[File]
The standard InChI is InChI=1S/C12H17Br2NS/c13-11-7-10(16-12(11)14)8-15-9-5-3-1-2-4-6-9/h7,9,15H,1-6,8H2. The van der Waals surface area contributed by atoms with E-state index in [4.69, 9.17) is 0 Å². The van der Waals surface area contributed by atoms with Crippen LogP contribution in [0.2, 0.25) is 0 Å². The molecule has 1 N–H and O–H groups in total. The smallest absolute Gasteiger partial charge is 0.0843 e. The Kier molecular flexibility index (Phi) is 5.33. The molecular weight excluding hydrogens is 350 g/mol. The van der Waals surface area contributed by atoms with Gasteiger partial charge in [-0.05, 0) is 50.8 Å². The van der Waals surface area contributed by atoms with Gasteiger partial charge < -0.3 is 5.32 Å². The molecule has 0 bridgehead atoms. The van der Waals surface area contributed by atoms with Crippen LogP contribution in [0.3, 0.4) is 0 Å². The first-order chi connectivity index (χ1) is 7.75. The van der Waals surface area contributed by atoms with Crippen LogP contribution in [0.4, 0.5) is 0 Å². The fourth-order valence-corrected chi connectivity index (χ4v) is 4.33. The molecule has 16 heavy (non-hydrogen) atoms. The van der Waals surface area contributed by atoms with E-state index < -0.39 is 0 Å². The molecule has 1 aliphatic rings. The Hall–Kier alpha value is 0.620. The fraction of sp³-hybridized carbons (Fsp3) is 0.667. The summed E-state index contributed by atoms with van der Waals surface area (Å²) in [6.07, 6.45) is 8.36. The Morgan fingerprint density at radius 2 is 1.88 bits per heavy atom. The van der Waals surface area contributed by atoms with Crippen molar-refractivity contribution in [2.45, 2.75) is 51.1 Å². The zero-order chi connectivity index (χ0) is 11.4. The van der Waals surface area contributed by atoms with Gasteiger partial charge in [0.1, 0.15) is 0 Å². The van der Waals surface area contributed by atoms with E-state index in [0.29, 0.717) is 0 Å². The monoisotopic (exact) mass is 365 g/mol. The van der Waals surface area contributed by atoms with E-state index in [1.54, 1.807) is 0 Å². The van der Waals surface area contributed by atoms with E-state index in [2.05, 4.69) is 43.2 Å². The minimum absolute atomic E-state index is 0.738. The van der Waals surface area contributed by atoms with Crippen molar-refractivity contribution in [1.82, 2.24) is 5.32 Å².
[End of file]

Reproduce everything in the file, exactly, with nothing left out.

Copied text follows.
The standard InChI is InChI=1S/C12H17Br2NS/c13-11-7-10(16-12(11)14)8-15-9-5-3-1-2-4-6-9/h7,9,15H,1-6,8H2. The van der Waals surface area contributed by atoms with E-state index in [4.69, 9.17) is 0 Å². The van der Waals surface area contributed by atoms with Crippen LogP contribution in [0.2, 0.25) is 0 Å². The molecule has 1 N–H and O–H groups in total. The smallest absolute Gasteiger partial charge is 0.0843 e. The Kier molecular flexibility index (Phi) is 5.33. The molecular weight excluding hydrogens is 350 g/mol. The van der Waals surface area contributed by atoms with Gasteiger partial charge in [-0.05, 0) is 50.8 Å². The van der Waals surface area contributed by atoms with Gasteiger partial charge < -0.3 is 5.32 Å². The molecule has 0 bridgehead atoms. The van der Waals surface area contributed by atoms with Crippen LogP contribution in [0.3, 0.4) is 0 Å². The first-order chi connectivity index (χ1) is 7.75. The van der Waals surface area contributed by atoms with Crippen LogP contribution in [0.4, 0.5) is 0 Å². The fourth-order valence-corrected chi connectivity index (χ4v) is 4.33. The molecule has 16 heavy (non-hydrogen) atoms. The van der Waals surface area contributed by atoms with E-state index < -0.39 is 0 Å². The molecule has 1 aliphatic rings. The Hall–Kier alpha value is 0.620. The fraction of sp³-hybridized carbons (Fsp3) is 0.667. The summed E-state index contributed by atoms with van der Waals surface area (Å²) in [6.07, 6.45) is 8.36. The Morgan fingerprint density at radius 2 is 1.88 bits per heavy atom. The van der Waals surface area contributed by atoms with Crippen molar-refractivity contribution in [2.45, 2.75) is 51.1 Å². The zero-order chi connectivity index (χ0) is 11.4. The van der Waals surface area contributed by atoms with Gasteiger partial charge in [0.1, 0.15) is 0 Å². The van der Waals surface area contributed by atoms with E-state index in [0.29, 0.717) is 0 Å². The monoisotopic (exact) mass is 365 g/mol. The van der Waals surface area contributed by atoms with E-state index in [1.54, 1.807) is 0 Å². The van der Waals surface area contributed by atoms with E-state index in [2.05, 4.69) is 43.2 Å². The minimum absolute atomic E-state index is 0.738. The van der Waals surface area contributed by atoms with Crippen molar-refractivity contribution in [1.82, 2.24) is 5.32 Å².